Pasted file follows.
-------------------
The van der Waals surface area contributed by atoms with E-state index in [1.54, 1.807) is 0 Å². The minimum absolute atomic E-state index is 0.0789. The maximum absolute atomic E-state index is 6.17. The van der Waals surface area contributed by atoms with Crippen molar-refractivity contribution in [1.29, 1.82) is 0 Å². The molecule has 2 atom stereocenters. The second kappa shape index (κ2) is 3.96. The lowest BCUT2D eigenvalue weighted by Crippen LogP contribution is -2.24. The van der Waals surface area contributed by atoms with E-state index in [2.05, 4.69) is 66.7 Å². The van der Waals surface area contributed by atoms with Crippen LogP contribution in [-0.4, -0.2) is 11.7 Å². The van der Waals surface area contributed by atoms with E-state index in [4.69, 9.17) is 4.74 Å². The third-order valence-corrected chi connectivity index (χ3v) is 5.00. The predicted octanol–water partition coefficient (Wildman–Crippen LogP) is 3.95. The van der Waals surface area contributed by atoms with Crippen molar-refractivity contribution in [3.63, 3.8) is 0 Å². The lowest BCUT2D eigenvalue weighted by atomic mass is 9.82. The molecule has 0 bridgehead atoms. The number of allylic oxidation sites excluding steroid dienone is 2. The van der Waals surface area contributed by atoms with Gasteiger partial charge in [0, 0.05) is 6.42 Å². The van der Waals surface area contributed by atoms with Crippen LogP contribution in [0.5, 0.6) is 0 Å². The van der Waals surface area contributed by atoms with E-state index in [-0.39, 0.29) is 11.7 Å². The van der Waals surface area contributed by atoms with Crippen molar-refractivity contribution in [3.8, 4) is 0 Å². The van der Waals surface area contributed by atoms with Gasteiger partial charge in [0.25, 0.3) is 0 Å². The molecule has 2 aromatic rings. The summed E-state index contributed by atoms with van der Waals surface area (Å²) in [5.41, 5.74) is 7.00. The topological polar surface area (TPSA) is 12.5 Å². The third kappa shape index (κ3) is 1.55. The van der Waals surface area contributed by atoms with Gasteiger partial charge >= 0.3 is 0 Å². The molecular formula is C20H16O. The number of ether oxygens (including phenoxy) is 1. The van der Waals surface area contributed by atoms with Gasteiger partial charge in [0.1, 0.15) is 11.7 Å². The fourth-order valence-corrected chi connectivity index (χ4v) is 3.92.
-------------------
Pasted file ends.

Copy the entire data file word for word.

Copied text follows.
The van der Waals surface area contributed by atoms with E-state index in [1.54, 1.807) is 0 Å². The minimum absolute atomic E-state index is 0.0789. The maximum absolute atomic E-state index is 6.17. The van der Waals surface area contributed by atoms with Crippen molar-refractivity contribution in [1.29, 1.82) is 0 Å². The molecule has 2 atom stereocenters. The second kappa shape index (κ2) is 3.96. The lowest BCUT2D eigenvalue weighted by Crippen LogP contribution is -2.24. The van der Waals surface area contributed by atoms with E-state index in [2.05, 4.69) is 66.7 Å². The van der Waals surface area contributed by atoms with Crippen LogP contribution in [-0.4, -0.2) is 11.7 Å². The van der Waals surface area contributed by atoms with E-state index in [4.69, 9.17) is 4.74 Å². The third-order valence-corrected chi connectivity index (χ3v) is 5.00. The predicted octanol–water partition coefficient (Wildman–Crippen LogP) is 3.95. The van der Waals surface area contributed by atoms with Crippen molar-refractivity contribution in [3.63, 3.8) is 0 Å². The lowest BCUT2D eigenvalue weighted by atomic mass is 9.82. The molecule has 0 bridgehead atoms. The number of allylic oxidation sites excluding steroid dienone is 2. The van der Waals surface area contributed by atoms with Gasteiger partial charge in [0, 0.05) is 6.42 Å². The van der Waals surface area contributed by atoms with Crippen LogP contribution in [0.5, 0.6) is 0 Å². The van der Waals surface area contributed by atoms with E-state index in [-0.39, 0.29) is 11.7 Å². The van der Waals surface area contributed by atoms with Crippen molar-refractivity contribution in [3.8, 4) is 0 Å². The van der Waals surface area contributed by atoms with Gasteiger partial charge in [0.25, 0.3) is 0 Å². The molecule has 2 aromatic rings. The summed E-state index contributed by atoms with van der Waals surface area (Å²) in [5.41, 5.74) is 7.00. The topological polar surface area (TPSA) is 12.5 Å². The third kappa shape index (κ3) is 1.55. The van der Waals surface area contributed by atoms with Gasteiger partial charge >= 0.3 is 0 Å². The molecular formula is C20H16O. The number of ether oxygens (including phenoxy) is 1. The van der Waals surface area contributed by atoms with Gasteiger partial charge in [0.1, 0.15) is 11.7 Å². The fourth-order valence-corrected chi connectivity index (χ4v) is 3.92.